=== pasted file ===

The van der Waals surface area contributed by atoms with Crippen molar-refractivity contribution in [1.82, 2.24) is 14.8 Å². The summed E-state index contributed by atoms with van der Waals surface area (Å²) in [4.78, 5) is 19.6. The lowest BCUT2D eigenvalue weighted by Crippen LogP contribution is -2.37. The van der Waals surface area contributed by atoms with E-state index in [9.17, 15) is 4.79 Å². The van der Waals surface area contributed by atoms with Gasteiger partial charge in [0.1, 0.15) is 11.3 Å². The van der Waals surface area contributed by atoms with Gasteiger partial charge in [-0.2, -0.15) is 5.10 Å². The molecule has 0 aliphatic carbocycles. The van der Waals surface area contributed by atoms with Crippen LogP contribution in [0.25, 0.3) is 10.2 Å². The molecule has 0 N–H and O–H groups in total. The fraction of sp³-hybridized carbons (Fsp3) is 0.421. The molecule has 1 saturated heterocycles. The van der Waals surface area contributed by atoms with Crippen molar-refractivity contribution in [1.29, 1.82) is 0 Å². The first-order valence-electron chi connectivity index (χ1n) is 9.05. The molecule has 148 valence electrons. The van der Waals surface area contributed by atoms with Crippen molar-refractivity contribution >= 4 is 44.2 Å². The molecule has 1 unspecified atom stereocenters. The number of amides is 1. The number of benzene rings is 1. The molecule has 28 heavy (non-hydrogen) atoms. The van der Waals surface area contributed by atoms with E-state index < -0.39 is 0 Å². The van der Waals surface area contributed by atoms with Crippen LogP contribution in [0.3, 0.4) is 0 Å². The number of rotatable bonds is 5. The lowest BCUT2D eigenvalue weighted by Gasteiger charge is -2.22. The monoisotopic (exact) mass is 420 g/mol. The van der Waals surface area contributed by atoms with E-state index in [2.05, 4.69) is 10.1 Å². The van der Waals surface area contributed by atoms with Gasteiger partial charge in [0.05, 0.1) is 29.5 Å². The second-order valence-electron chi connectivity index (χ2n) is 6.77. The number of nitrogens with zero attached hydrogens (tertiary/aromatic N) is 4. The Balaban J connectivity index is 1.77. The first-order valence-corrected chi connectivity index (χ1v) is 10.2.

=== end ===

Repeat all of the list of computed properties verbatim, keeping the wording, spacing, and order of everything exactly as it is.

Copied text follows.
The van der Waals surface area contributed by atoms with Crippen molar-refractivity contribution in [1.82, 2.24) is 14.8 Å². The summed E-state index contributed by atoms with van der Waals surface area (Å²) in [4.78, 5) is 19.6. The lowest BCUT2D eigenvalue weighted by Crippen LogP contribution is -2.37. The van der Waals surface area contributed by atoms with E-state index in [9.17, 15) is 4.79 Å². The van der Waals surface area contributed by atoms with Gasteiger partial charge in [0.1, 0.15) is 11.3 Å². The van der Waals surface area contributed by atoms with Gasteiger partial charge in [-0.2, -0.15) is 5.10 Å². The molecule has 0 aliphatic carbocycles. The van der Waals surface area contributed by atoms with Crippen LogP contribution in [0.25, 0.3) is 10.2 Å². The molecule has 0 N–H and O–H groups in total. The fraction of sp³-hybridized carbons (Fsp3) is 0.421. The molecule has 1 saturated heterocycles. The van der Waals surface area contributed by atoms with Crippen molar-refractivity contribution in [1.29, 1.82) is 0 Å². The first-order valence-electron chi connectivity index (χ1n) is 9.05. The molecule has 148 valence electrons. The van der Waals surface area contributed by atoms with Crippen molar-refractivity contribution >= 4 is 44.2 Å². The molecule has 1 unspecified atom stereocenters. The number of amides is 1. The number of benzene rings is 1. The molecule has 28 heavy (non-hydrogen) atoms. The van der Waals surface area contributed by atoms with E-state index < -0.39 is 0 Å². The van der Waals surface area contributed by atoms with Crippen LogP contribution in [0.3, 0.4) is 0 Å². The number of rotatable bonds is 5. The lowest BCUT2D eigenvalue weighted by Gasteiger charge is -2.22. The monoisotopic (exact) mass is 420 g/mol. The van der Waals surface area contributed by atoms with E-state index in [2.05, 4.69) is 10.1 Å². The van der Waals surface area contributed by atoms with Gasteiger partial charge in [0.05, 0.1) is 29.5 Å². The second-order valence-electron chi connectivity index (χ2n) is 6.77. The number of nitrogens with zero attached hydrogens (tertiary/aromatic N) is 4. The Balaban J connectivity index is 1.77. The first-order valence-corrected chi connectivity index (χ1v) is 10.2.